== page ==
Monday morning 44 seventh and eight graders and 17 parents and teachers met at Orlando International for the start of our Blazing a Trail trip to Yosemite California. After a fairly quick check in we caught the flight to Dallas. The plane was nearly filled by our excited group. The flight went quickly. A few students tried their hand at an anagram contest. It’s hard to find long words in California.
There was time for a quick bite before catching the flight to Fresno. The scenery on this flight was great. We flew over Monument Valley and the Sierra Nevada mountains. I sat next to Laura, our travel agent from Go Travel, who was incredibly on top of things throughout the trip. We arrived in Fresno in the early afternoon and boarded two tour buses. I was in bus two, and spent most of the trip with a group of ten 7th grade girls, so most of my pictures are of this group. Our bus driver — who chauffeured us throughout the week — was one of the most interesting people I’ve ever met. He is a naturalist who has lived on all seven continents doing research. For example, he has summered in Antarctica twice, once doing geology research and once marine biology. He takes jobs wherever he goes to support himself. He’s also a pilot, fire fighter and a Teamster! There seemed to be no subject he wasn’t knowledgeable about. Sixteen years ago he came to Yosemite and got hooked, spending twelve years cataloging its very complex ecosystem. If you’re ever lost in the wilderness, he’s the guy to be with!
Our bus overheated on the first climb into the mountains and we stopped to remove some baffles that keep it warm during snow season. The rest of the trip was uneventful, and in two hours we arrived at. . . Tunnel view, the first spectacular view of the valley as you emerge from the nearly 1-mile-long tunnel. It’s nice to know that in this age of computer simulation and virtual reality, twelve-year olds can still be awed by this view. We drove though the valley, passing Bridal Veil falls and crossing the Merced river. At Yosemite Lodge we were assigned most — but to the dismay of a few unlucky guests, not all — of the Maple building. Our rooms had porches or balconies opening onto the surrounding fir trees. About five minutes after our arrival Billy got his finger smashed in a door and ended up at the emergency room, but he was a trooper, and was able to enjoy the rest of the trip.
Dinner was a buffet in the Garden Terrace.
Things were a bit exuberant that night, but eventually the time change caught up with even the boys.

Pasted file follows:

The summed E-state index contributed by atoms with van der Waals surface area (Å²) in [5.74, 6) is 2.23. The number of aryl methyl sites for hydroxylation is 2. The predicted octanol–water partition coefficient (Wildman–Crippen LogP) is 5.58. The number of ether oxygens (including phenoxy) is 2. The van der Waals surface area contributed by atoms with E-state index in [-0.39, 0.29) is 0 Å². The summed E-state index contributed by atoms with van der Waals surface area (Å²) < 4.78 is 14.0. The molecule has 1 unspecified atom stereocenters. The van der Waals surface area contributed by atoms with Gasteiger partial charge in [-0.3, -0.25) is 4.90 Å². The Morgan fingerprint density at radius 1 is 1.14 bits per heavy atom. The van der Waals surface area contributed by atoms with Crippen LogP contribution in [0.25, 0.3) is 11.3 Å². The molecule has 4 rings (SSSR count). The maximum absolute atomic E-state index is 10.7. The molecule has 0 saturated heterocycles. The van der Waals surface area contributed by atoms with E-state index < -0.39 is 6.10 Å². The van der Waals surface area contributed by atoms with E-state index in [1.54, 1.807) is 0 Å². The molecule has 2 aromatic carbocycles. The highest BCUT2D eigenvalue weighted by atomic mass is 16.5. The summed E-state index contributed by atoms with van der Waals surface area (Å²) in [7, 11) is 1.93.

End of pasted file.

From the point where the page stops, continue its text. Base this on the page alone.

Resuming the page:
Breakfast was in the food court, which has been considerably improved since Yosemite’s facility management passed from the Curry Company to Yosemite Concession Services. We planned the days activities in the lodge’s amphitheater. Mary Beth distributed some homemade trail mix and we split into six groups led by different guides.
Our small group headed for Yosemite Falls. The falls are enthusiastic, burgeoning with the spring thaw. The weather was warm and pleasant; by mid-morning it was in the sixties. Our bus driver called these “leverites”, because when you find one you “leave ‘er right” there. That water was snow 60 minutes ago, and it’s COLD! John Muir picked a lovely spot for his cabin. Talk about a room with a view. Some of this group made it to the Yosemite Falls lookout point. After a token effort we rejoined them on the way down. Everyone met up for lunch at the amphitheater, then set out on our afternoon activities. We learned about Yosemite’s complex geology which ahs been shaped by rivers, glaciers and a moraine. Then we watched a rock climbing demonstration and learned about the equipment the climbers use. And, of course, tried it ourselves.
Dinner was in the Lodge’s lovely Mountain Room. After dinner it began to drizzle, and we had a rainy walk to the elementary school for a presentation of John Muir Live. The students were extremely attentive as an actor — a ringer for Muir — recounted many of his adventures exploring the Sierras. Afterwards I think he was stunned by the detailed questions the students asked, and the deep knowledge they obviously had of the subject, right down to his OTHER dog’s name!